Walk around Singapore, and you’ll find people growing vegetables in many corners of the island, from rooftop farms to herb gardens in hotels, community plots near homes and indoor systems in industrial buildings.
Over the past decade, urban farming has spread and flourished in Singapore, with Mr Bjorn Low and Mr Allan Lim, two pioneers in the field, nurturing its growth through Edible Garden City (EGC) and ComCrop, respectively.
While the two men have taken different paths to bring local urban farming to the fore, their shared passion stems from the same roots: To see Singapore become more self-sufficient in food, support locally grown produce, which is better for the environment, and foster community spirit by using farming to bring people together.
Since 2012, EGC has trained scores of urban farmers, created over 270 food gardens in a variety of underused spaces, and inspired countless others to try their hand at urban farming. It was rewarded for its achievements in 2021, when it received the President’s Award for the Environment, Singapore’s highest sustainability accolade.
ComCrop, for its part, has popularised rooftop farming, since Mr Lim, 50, set up the firm in 2011. It is Singapore’s first and only commercial rooftop farming company, and has helped to promote homegrown produce in local supermarkets, guide the country’s standards on urban agriculture, and shape courses on the subject in schools.
Mr Lim shares: “We want to champion the idea that there is a nobility in growing food. It is a higher calling to feed people with good food grown sustainably.”
Singapore has been slowly but steadily preparing ourselves to produce 30 per cent of our nutritional needs locally. Here is the total number of local farms as of March 2022.
*Other farms include those for rearing goats, frogs, shrimps etc.
Source: Singapore Food Agency
Making Garden City edible
For Mr Low, 42, the calling came in 2010 when he was working in advertising in London. Searching for a greater purpose and inspired by the British capital’s farm to table movement, where chefs advocated local food production, he took a sabbatical to travel and work on organic farms across Europe with his wife.
Even though the couple struggled with the work at times, it felt right. The sabbatical turned into a career change. “We originally wanted to save money and buy a farm in Wales, but I kept thinking about Singapore, and how we could apply our experiences to create a better food ecosystem back home,” he recalls.
Returning to Singapore in 2011, he considered his options. The conventional route of leasing land in Lim Chu Kang or Kranji for a farm was too costly and difficult for individuals. While he started with a community garden, he began to notice underused spaces that could host mini farms, and set up EGC to explore that.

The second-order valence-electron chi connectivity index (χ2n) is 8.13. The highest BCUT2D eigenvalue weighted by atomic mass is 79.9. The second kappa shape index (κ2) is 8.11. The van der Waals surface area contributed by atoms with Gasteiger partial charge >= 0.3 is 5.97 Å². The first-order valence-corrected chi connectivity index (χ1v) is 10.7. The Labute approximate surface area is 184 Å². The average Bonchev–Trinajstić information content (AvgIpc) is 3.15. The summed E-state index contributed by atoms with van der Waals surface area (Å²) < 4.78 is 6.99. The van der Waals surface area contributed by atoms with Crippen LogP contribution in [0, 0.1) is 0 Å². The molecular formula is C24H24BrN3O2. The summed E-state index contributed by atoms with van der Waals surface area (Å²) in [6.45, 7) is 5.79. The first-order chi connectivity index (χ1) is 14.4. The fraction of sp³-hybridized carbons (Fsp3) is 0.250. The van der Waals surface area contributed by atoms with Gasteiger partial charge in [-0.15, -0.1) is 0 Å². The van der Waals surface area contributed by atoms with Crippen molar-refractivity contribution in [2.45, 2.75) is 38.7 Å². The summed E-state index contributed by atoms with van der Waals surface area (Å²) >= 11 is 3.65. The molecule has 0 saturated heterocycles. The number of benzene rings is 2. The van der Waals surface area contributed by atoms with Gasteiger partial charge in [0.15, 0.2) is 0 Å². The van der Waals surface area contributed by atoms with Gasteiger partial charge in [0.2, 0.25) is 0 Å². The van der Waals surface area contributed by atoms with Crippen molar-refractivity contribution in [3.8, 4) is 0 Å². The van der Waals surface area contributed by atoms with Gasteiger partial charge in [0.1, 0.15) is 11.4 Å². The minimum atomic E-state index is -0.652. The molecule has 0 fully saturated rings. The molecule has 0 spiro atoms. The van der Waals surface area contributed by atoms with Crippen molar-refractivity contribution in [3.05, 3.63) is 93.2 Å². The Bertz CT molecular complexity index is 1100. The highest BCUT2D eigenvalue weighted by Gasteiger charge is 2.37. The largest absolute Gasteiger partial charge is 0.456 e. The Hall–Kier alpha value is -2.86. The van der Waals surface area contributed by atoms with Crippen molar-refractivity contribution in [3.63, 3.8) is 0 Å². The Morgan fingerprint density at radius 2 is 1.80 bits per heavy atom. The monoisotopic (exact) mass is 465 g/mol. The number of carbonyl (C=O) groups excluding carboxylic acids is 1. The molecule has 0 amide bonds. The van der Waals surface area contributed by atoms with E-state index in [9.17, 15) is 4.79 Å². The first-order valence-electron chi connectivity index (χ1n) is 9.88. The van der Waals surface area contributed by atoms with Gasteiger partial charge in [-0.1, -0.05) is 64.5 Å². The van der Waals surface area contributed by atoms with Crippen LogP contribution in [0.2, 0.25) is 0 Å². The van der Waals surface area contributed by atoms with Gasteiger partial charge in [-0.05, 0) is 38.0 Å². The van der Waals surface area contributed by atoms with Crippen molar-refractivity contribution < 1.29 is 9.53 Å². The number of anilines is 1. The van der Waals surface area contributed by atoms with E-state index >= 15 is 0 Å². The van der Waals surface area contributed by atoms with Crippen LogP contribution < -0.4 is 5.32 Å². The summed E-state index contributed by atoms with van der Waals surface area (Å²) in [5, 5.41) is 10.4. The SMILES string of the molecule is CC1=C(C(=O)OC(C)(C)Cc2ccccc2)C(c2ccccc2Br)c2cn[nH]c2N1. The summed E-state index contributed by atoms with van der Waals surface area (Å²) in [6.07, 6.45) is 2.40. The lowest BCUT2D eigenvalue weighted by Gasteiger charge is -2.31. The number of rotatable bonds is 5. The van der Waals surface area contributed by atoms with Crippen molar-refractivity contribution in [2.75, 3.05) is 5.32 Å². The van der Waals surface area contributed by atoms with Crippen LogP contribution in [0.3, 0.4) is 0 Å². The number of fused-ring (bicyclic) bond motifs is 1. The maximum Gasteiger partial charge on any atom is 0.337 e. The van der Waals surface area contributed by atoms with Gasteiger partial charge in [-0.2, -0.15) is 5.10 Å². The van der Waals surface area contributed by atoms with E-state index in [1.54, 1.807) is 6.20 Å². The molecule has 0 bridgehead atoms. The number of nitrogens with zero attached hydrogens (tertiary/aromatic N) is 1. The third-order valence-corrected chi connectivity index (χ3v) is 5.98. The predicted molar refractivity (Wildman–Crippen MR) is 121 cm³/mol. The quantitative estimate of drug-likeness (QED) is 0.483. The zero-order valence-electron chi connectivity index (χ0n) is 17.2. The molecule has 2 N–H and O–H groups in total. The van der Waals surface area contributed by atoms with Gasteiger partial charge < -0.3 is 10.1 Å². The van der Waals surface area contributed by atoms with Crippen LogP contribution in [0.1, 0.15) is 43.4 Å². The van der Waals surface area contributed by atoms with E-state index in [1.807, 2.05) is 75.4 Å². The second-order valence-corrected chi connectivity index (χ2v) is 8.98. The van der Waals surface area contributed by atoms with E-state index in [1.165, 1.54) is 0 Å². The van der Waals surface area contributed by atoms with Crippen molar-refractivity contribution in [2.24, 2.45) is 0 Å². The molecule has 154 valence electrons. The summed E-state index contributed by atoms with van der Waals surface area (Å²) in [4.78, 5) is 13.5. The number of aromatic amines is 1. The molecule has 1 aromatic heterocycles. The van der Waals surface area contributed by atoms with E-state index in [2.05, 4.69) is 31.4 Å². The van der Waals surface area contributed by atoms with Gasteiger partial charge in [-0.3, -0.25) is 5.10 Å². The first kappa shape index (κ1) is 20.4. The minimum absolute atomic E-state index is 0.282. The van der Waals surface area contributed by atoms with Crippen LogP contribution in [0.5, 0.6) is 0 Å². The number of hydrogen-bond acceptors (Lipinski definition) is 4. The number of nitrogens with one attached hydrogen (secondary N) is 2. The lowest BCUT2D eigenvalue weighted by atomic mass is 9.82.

A turning point came in 2012 when Mr Bjorn Shen, chef and owner of the Artichoke restaurant and a long-time friend, asked him for help to convert the eatery’s patio into a garden for vegetables and herbs. “After that, many restaurants were interested in building gardens on their premises, too,” Mr Low says.
Even so, the early years were challenging. “Many of our early members were like me: People who left corporate jobs as they believed in the cause. We were taking little to no pay, driving around and setting up gardens in people’s homes and restaurants.
“When we approached institutions and property developers, they associated farming with smelliness, messiness and empty patches after harvests. We spent a lot of time showing that we could create aesthetically pleasing edible gardens and urban farms that would fit into their plans for their buildings.”
Mr Low had to adapt too. “With my training overseas, I tried to grow temperate plants locally. It didn’t work. With the help from the community gardeners, the aunties and uncles, I learned to grow plants that suit our local climate, like ulam raja instead of arugula, luffa instead of zucchini.”
As EGC started edible gardens across Singapore, more people warmed to its mission of growing local food production. In 2017, it put down roots, building an 8,000-sq m urban farm in Queenstown.
As envisioned, the facility produces leafy greens, edible flowers, herbs and more, and currently supplies produce to over 70 restaurants a week. The team hosts educational tours and employs the vulnerable too, including people with disabilities, former convicts and the elderly.